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The guys who brought us 'Saving Private Ryan' and 'Jarhead' are making a WWI movie
The filmmakers who gave the world Saving Private Ryan, and Jarhead are shipping out to recreate World War I in the upcoming drama 1917.
The film will be produced by Steven Spielberg (Jaws, Indiana Jones, Jurassic Park, Saving Private Ryan) and directed by Sam Mendes (Jarhead, Skyfall, Spectre, Road to Perdition) — and the two are going to work on it as soon as next month.
The project secured permission last week to begin shooting at the Govan Graving Docks in Glasgow, Scotland, according to BBC News. Production is slated to start April 22 and last 10 weeks while they set up, film, then dismantle the set. It's unclear how much of the film will be shot in Glasgow. The film is expected to be released in December 2019.
Spielberg's production company Amblin is set to produce the movie, with Mendes signed on to both direct and cowrite the script, according to Den of Geek. It'll be his first time working on the writing front, where he'll be joined by Krysty Wilson-Cairns (Penny Dreadful).
Not much is known about the plot at this point in time, just that it takes place, unsurprisingly, in 1917, which is the year the United States officially entered the war. Based on IMDB's cast list, there are just two actors attached to major roles: Dean-Charles Chapman, who played Tommen Baratheon on Game of Thrones, and George MacKay (Captain Fantastic, 11.22.63).
Given that Speilberg is signed on to produce, we can hope to see his fingerprints, if not his signature style, which helped sear the opening scene of Saving Private Ryan into audience's memories by placing the audience in the center of the action, not as an idle spectator, but as a participant.
It's what Dale Dye, the military adviser on Saving Private Ryan, described as "asses and elbows" in a previous interview with Task & Purpose.
"That's how you tend to see firefights if you're involved in it," Dye said. "You see the other guy's butt and his elbows, and everybody's down as far as they can get."
With luck, we might see World War I told through the eyes of the young men who fought it as they scramble through mud-filled trenches, fumble with gas masks as a yellowish-green tide of gas rolls in, and stalk across no man's land under a creeping barrage of artillery, knowing that their enemy waits just yards ahead.
Couple that style with Mendes' ability to make a character's complex internal struggles compelling and relatable and his tendency toward vivid yet simple cinematography, and we might just get a movie that drops us right onto the Western front, and leaves us there for the duration, trapped in a fight that claimed millions of lives and left even more wounded.
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Allen died on Saturday at the age of 46, according to funeral information posted online.
For U.S. service members who have fought alongside the Kurds, President Donald Trump's decision to approve repositioning U.S. forces in Syria ahead of Turkey's invasion is a naked betrayal of valued allies.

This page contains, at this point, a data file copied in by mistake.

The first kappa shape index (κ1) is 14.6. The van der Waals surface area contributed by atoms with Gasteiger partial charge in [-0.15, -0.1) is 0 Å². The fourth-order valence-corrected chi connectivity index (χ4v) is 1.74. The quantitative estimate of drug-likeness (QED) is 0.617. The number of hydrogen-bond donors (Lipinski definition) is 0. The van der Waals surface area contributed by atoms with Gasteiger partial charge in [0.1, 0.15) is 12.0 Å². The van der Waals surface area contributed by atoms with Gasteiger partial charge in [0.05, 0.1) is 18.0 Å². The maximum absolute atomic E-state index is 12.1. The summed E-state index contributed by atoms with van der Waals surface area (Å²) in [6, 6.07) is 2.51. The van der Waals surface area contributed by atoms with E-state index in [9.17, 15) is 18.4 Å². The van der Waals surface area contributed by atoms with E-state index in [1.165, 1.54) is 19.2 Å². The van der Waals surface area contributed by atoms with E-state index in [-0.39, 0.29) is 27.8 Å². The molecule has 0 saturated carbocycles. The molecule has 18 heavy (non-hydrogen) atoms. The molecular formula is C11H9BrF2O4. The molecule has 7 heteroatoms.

"I am ashamed for the first time in my career," one unnamed special operator told Fox News Jennifer Griffin.
In a Twitter thread that went viral, Griffin wrote the soldier told her the Kurds were continuing to support the United States by guarding tens of thousands of ISIS prisoners even though Turkey had nullified an arrangement under which U.S. and Turkish troops were conducting joint patrols in northeastern Syria to allow the Kurdish People's Protection Units, or YPG, to withdraw.
"The Kurds are sticking by us," the soldier told Griffin. "No other partner I have ever dealt with would stand by us."
Most of the U.S. troops in Syria are being moved out of the country as Turkish forces and their Arab allies push further into Kurdish territory than originally expected, Task & Purpose has learned.
Roughly 1,000 U.S. troops are withdrawing from Syria, leaving a residual force of between 100 and 150 service members at the Al Tanf garrison, a U.S. official said.
"I spoke with the president last night after discussions with the rest of the national security team and he directed that we begin a deliberate withdrawal of forces from northern Syria," Defense Secretary Mark Esper said on Sunday's edition of CBS News' "Face the Nation."'
More than 700 women and children affiliated with ISIS escape Kurdish prison camp after Turkish shelling
BEIRUT/ISTANBUL (Reuters) - Women affiliated with Islamic State and their children fled en masse from a camp where they were being held in northern Syria on Sunday after shelling by Turkish forces in a five-day-old offensive, the region's Kurdish-led administration said.
Turkey's cross-border attack in northern Syria against Kurdish forces widened to target the town of Suluk which was hit by Ankara's Syrian rebel allies. There were conflicting accounts on the outcome of the fighting.
Turkey is facing threats of possible sanctions from the United States unless it calls off the incursion. Two of its NATO allies, Germany and France, have said they are halting weapons exports to Turkey. The Arab League has denounced the operation.
Former Defense Secretary Jim Mattis is warning that it's "absolutely a given" that ISIS will come back if the U.S. doesn't keep up pressure on the group, just one week after President Trump announced the withdrawal of U.S. military forces from northern Syria.
"It's in a situation of disarray right now. Obviously the Kurds are adapting to the Turkish attacks, and we'll have to see if they're able to maintain the fight against ISIS," Mattis said in an interview on NBC's "Meet The Press," set to air on Sunday. "It's going to have an impact. The question is how much?"